Stephen King's 1922 movie is a go at Netflix with The Mist star - SciFiNow - The World's Best Science Fiction, Fantasy and Horror Magazine

Stephen King’s 1922 movie is a go at Netflix with The Mist star

The film adaptation of Stephen King’s creepy short story 1922 is filming now

In excellent Thursday morning news, Netflix is doubling down on its Stephen King movies. THR has announced that a film based on 1922, from King’s short story collection Full Dark, No Stars, is gearing up for production with a full cast and director attached.


King veteran and awesome genre regular Thomas Jane (The Mist, Dreamcatcher, The Expanse) and brilliant character actor Molly Parker (House Of Cards, Deadwood, The 9th Life Of Louis Drax) will play the two leads in the film version of King’s Poe-esque tale, to be directed by These Final Hours‘ Zak Hilditch.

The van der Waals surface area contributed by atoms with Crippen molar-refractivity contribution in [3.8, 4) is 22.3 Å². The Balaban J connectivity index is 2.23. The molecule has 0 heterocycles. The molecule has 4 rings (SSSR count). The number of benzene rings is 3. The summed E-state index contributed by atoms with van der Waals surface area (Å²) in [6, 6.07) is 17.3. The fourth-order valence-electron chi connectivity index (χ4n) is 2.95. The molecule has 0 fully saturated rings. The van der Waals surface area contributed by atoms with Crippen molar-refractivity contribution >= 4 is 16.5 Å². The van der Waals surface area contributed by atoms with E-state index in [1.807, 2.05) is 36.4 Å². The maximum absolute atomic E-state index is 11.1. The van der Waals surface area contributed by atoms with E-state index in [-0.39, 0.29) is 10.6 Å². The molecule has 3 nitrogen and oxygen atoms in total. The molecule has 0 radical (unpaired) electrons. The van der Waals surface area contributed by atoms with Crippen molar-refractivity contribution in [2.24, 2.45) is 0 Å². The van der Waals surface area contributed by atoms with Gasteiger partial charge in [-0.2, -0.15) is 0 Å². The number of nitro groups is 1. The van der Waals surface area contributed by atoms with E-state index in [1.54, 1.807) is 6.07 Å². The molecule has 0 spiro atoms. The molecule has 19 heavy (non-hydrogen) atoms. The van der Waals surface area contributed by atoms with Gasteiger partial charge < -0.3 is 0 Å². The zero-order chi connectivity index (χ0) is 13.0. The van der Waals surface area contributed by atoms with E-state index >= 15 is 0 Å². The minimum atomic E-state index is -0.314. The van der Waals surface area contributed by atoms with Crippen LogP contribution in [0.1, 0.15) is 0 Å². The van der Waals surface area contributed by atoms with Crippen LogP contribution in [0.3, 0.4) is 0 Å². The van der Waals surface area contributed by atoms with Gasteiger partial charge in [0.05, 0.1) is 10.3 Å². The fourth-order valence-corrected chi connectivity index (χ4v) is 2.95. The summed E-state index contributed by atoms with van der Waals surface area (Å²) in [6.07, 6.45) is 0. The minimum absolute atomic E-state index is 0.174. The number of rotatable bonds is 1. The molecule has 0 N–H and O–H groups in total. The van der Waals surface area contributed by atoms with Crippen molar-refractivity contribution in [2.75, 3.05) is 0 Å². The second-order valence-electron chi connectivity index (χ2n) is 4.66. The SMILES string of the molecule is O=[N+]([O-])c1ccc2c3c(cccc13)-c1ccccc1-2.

The novella is the “telling of a man’s confession of his wife’s murder. The tale is told from from the perspective of Wilfred James, the story’s unreliable narrator who admits to killing his wife, Arlette, with his son in Nebraska. But after he buries her body, he finds himself terrorized by rats and, as his life begins to unravel, becomes convinced his wife is haunting him.”

Jane will play Wilfred James and Parker stars as Arlette. The cast also includes Dylan Schmid (Horns), Kaitlyn Bernard (Haven), Brian D’Arcy James (Spotlight, Smash) and Neal McDonough (Ravenous, Arrow).

1922 is the second King film set up at Netflix, alongside Mike Flanagan’s just-started-filming Gerald’s Game, starring Carla Gugino, Bruce Greenwood and Henry Thomas, and it’s just one of the many, many King projects currently in active development or filming.

It’s hard to believe that the film versions of The Dark Tower and It will finally be hitting our cinema screens next year, and there we’ve also got TV series based on The Mist and Mr Mercedes to look forward to (the latter of which recently cast Harry Treadaway to step in for the late Anton Yelchin). On the other hand, Josh Boone’s movies of The Stand and Revival are still in a lingering state of “development.”

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